Protagonist’s initial strategy to out maneuver Antagonist fails. He gets stuck in the tea shop and delays going to Egypt.
During an All is Lost moment, Protagonist realizes they must change their black/white view of the world to allow for life’s irony. Santiago stands on the top of a sand dune convinced he cannot direct the wind, and thus save their lives. But at that moment he finally understands what the Alchemist was trying to tell him. His understanding is manifested through his connection with the Soul of the World.
The action moment is when the Protagonist’s gifts are expressed as acceptance of an imperfect world. Santiago is on top of the pyramid and he is robbed. Moreover, there is no treasure. But he can see past the robbery to understand that while he was robbed he was given something more valuable – the location of his treasure. He is overjoyed even though he has been robbed.
The protagonist’s loss of innocence is rewarded with a deeper understanding of the universe. He now understands the universe well enough to be able to pick up on clues from the Soul of the World.
There is a clear “point of no return,” the moment when the Protagonist knows they can never go back to the way things used to be. There must be a precise moment when the protagonist’s worldview is knocked out of alignment: Although Santiago wants to stay in the oasis with his love Fatima, he realises that he must follow his personal legend. He realises that he must always move forward. He must fulfil his quest.
3. What is the point of view?
Third-person omniscient with focus on Santiago
4. What are the objects of desire?
External/Conscious: To find treasure, to explore the world
Internal/Subconscious: to find meaning in life, and understand his role in the world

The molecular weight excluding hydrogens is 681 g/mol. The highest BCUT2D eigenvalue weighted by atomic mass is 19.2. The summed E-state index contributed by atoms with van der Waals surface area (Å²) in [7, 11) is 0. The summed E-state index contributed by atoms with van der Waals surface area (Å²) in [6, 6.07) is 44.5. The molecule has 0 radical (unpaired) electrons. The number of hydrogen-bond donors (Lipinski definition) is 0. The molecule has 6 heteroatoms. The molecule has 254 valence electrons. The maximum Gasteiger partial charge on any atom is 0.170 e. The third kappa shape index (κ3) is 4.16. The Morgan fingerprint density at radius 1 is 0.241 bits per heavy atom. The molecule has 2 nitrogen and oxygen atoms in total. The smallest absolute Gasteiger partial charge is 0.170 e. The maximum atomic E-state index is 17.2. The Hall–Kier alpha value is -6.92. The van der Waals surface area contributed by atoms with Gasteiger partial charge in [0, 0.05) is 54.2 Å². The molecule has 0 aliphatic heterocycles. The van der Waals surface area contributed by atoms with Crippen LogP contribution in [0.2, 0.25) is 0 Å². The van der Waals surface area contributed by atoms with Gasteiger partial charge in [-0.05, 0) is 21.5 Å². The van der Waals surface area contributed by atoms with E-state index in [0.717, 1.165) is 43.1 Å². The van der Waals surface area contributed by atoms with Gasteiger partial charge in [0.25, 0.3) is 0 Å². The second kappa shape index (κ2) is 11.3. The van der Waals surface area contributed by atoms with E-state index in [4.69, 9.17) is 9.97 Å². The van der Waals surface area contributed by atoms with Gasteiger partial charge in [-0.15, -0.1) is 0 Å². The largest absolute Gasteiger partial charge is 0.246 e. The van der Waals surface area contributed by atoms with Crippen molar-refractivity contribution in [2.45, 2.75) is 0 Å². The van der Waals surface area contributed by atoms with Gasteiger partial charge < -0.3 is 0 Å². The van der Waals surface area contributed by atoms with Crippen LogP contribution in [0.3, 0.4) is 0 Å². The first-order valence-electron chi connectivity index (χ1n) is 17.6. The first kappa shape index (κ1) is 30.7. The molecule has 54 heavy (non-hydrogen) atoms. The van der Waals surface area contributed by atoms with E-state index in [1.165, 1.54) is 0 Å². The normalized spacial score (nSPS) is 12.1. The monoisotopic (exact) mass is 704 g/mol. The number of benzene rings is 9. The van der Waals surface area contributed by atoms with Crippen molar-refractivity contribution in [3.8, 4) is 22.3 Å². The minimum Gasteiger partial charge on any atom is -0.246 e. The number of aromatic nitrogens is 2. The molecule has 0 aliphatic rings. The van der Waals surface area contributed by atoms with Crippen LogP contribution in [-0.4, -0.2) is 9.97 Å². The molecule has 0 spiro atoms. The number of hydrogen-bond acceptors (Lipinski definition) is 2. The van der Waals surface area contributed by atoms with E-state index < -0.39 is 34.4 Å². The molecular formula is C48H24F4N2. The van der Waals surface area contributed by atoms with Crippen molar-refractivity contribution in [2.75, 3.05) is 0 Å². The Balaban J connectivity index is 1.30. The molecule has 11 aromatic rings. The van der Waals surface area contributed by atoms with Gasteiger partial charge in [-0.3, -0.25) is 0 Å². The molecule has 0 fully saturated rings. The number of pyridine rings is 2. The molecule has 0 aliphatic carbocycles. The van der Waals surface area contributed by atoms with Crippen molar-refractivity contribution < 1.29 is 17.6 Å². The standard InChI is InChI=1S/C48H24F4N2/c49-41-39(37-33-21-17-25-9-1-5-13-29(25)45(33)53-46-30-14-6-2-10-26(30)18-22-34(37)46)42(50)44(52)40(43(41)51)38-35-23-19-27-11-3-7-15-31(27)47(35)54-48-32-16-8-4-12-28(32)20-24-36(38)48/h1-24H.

5. What is the controlling idea / theme?
True happiness can only be found when we understand the truth about life and our connection to the Soul of the World
6. What is the beginning hook, middle build and ending payoff?
Beginning Hook – Santiago, a humble Shepherd boy has a recurring dream about a treasure. A gypsy fortune teller tells him it’s a sign he should go find the treasure, but he refuses the call until an old man tells him that he must seek his personal legend. He’s also enamoured with a local girl. Should he go and risk giving up everything he knows for the unknown? He decides to set forth.
Middle Build – Santiago is robbed shortly into his journey and eventually manages to get a job at a tea-seller. He does well but is now moving away from his personal legend. Finally a year later, he sets off and goes into the desert as part of a Caravan group. At an oasis, he foresees an attack on the tribe and warns the chieftains who tell him that if he’s wrong, they will kill him. He is right, is rewarded and meets the Alchemist who promises to take him to the Pyramid. By now he is in love with Fatima and wants to stay. The Alchemist makes him realise that his personal legend will be lost if he stays. He decides to go to the pyramid.
Ending Payoff – They are robbed on the route, and the Alchemist offers Santiago as a bargaining chip telling the tribe that Santiago can turn into the wind. The tribe will spare their lives if he can prove it. He’s sure he can’t until he realises the only limitation is himself and he calls on the wind. He can now make his way to the pyramids. At the pyramids, he is robbed but realises that the treasure was at home all along. At home, he realises that he needed to make the journey and now has a deeper knowledge of the world. He’s back where he started but he is a changed man. He sets off to find his love, Fatima.